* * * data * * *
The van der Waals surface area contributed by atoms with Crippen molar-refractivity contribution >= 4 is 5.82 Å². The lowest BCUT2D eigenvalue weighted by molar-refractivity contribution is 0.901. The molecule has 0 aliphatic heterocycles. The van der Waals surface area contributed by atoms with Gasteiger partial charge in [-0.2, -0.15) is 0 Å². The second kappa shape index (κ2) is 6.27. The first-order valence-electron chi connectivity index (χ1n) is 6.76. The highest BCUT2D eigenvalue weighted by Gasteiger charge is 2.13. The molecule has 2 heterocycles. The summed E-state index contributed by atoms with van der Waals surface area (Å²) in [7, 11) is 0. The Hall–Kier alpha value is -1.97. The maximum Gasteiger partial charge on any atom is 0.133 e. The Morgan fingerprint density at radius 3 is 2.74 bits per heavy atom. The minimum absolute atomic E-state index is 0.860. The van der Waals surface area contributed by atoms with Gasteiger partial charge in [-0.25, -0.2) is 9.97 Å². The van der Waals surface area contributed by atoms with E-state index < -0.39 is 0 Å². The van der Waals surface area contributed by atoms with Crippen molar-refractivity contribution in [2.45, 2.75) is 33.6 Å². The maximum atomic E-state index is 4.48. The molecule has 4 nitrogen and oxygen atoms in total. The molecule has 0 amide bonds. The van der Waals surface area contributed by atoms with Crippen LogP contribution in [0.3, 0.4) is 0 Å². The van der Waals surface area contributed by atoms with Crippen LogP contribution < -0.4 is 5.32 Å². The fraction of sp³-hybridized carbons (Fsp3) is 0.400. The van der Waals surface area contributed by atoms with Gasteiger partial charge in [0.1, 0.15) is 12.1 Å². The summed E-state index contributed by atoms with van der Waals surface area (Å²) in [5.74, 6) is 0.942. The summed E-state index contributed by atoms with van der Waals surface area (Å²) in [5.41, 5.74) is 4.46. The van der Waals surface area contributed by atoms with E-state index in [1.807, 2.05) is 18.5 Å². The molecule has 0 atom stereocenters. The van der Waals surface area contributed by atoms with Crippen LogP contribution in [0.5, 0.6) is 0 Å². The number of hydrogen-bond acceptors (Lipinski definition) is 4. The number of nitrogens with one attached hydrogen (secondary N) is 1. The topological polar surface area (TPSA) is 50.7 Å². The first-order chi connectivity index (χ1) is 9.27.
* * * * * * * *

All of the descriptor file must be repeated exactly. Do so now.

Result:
The van der Waals surface area contributed by atoms with Crippen molar-refractivity contribution >= 4 is 5.82 Å². The lowest BCUT2D eigenvalue weighted by molar-refractivity contribution is 0.901. The molecule has 0 aliphatic heterocycles. The van der Waals surface area contributed by atoms with Gasteiger partial charge in [-0.2, -0.15) is 0 Å². The second kappa shape index (κ2) is 6.27. The first-order valence-electron chi connectivity index (χ1n) is 6.76. The highest BCUT2D eigenvalue weighted by Gasteiger charge is 2.13. The molecule has 2 heterocycles. The summed E-state index contributed by atoms with van der Waals surface area (Å²) in [7, 11) is 0. The Hall–Kier alpha value is -1.97. The maximum Gasteiger partial charge on any atom is 0.133 e. The Morgan fingerprint density at radius 3 is 2.74 bits per heavy atom. The minimum absolute atomic E-state index is 0.860. The van der Waals surface area contributed by atoms with Gasteiger partial charge in [-0.25, -0.2) is 9.97 Å². The van der Waals surface area contributed by atoms with E-state index < -0.39 is 0 Å². The van der Waals surface area contributed by atoms with Crippen molar-refractivity contribution in [2.45, 2.75) is 33.6 Å². The maximum atomic E-state index is 4.48. The molecule has 4 nitrogen and oxygen atoms in total. The molecule has 0 amide bonds. The van der Waals surface area contributed by atoms with Crippen LogP contribution in [0.3, 0.4) is 0 Å². The van der Waals surface area contributed by atoms with Crippen LogP contribution < -0.4 is 5.32 Å². The fraction of sp³-hybridized carbons (Fsp3) is 0.400. The van der Waals surface area contributed by atoms with Gasteiger partial charge in [0.1, 0.15) is 12.1 Å². The summed E-state index contributed by atoms with van der Waals surface area (Å²) in [5.74, 6) is 0.942. The summed E-state index contributed by atoms with van der Waals surface area (Å²) in [5.41, 5.74) is 4.46. The van der Waals surface area contributed by atoms with E-state index in [1.807, 2.05) is 18.5 Å². The molecule has 0 atom stereocenters. The van der Waals surface area contributed by atoms with Crippen LogP contribution in [0.5, 0.6) is 0 Å². The number of hydrogen-bond acceptors (Lipinski definition) is 4. The number of nitrogens with one attached hydrogen (secondary N) is 1. The topological polar surface area (TPSA) is 50.7 Å². The first-order chi connectivity index (χ1) is 9.27.